Laura May, children’s oncology clinical nurse specialist, was the most recent winner of our You Made a Difference Award. Laura was nominated by Daniel Devitt, the interim Children’s Commissioner for Redbridge CCG. While visiting the hospital, Daniel noticed that Laura was feverishly working on a string of beads. Laura explained that she was making ‘beads of courage’ for one of her patients who had sadly lost their original set.
Beads of courage mark a significant moment in a child’s cancer journey such as finishing a treatment, attending a hospital appointment, or having a blood transfusion. They are a symbol of hope and support and are a physical reminder of a child’s bravery.
Laura explained that one of her patients had lost their beads after they had left them in their parent’s car, which was then unfortunately stolen. The patient was distraught at the loss of their beads, so Laura decided to help. Using breaks and her own time, she used a photo of the beads to reconstruct them.
Laura said: “When my patient’s mum told me what had happened, she was more upset about losing the beads than the car being stolen. I asked her to send me a photo. She had one of the first 18 months of the beads, so I recreated them to this point and then worked out what would need to be added to make up the rest.”
In his nomination, Daniel said “I have served alongside some dedicated professionals in my time as Children’s Commissioner, but I have never come across someone so dedicated and seemingly unaware of how special their efforts were.”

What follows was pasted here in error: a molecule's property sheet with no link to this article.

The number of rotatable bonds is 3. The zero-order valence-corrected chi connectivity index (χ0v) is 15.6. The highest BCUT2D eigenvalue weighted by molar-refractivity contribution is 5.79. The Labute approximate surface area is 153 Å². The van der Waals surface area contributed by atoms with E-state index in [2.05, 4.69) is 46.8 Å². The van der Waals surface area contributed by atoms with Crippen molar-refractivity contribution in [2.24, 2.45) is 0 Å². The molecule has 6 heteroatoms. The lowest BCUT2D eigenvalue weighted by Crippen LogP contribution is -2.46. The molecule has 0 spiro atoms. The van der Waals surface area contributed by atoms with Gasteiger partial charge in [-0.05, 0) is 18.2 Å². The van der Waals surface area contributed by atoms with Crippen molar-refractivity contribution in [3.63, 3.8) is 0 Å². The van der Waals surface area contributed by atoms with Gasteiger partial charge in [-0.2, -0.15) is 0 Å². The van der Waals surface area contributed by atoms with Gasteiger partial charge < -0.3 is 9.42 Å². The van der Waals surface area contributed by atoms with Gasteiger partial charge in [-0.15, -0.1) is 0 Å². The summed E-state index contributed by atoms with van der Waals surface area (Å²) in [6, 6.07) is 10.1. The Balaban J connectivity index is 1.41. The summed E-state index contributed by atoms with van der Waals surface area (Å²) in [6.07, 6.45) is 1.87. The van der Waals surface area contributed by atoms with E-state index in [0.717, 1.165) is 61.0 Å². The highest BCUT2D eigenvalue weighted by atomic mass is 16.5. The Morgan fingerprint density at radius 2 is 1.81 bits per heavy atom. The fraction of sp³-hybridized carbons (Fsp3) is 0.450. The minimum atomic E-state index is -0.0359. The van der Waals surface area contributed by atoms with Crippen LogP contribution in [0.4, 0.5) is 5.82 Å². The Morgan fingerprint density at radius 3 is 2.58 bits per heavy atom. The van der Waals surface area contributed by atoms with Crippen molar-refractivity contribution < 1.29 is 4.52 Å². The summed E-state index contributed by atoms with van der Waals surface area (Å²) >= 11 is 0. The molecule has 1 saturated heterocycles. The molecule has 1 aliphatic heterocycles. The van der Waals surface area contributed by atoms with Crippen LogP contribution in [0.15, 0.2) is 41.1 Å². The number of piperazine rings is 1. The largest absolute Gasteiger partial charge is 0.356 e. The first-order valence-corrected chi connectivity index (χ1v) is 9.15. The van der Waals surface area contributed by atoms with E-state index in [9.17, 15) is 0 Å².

Laura has worked at our Trust for two years, joining us after working at Great Ormond Street for nine years. Talking about what she loves most about her job, Laura said: “I just love the kids- I think they’re absolute heroes! In my 12 years of oncology, every single child I have cared for has made a difference to me; I’m just always in awe of their and their family’s strength.”
“When my patient’s mum told me what had happened, she was more upset about losing the beads than the car being stolen. I asked her to send me a photo. She had one of the first 18 months of the beads, so I recreated them to that point and then worked out what would need to be added to make up the rest.”
“The mother was overjoyed when they were completed- she had only told me because she was upset about it and never expected that I would remake them. You could see that the child was really happy they had been replaced too.”
Talking about the importance of the beads for our young patients, Laura said: “Not only are the beads important to the child at the time, they’re also a way in the future of the person looking back a remembering how strong and brave they were and of what they have been through.”
If you know someone who works at our hospitals and really makes a difference, then nominated them for our monthly You Made a Difference Award. More information and the nomination form can be found on our website.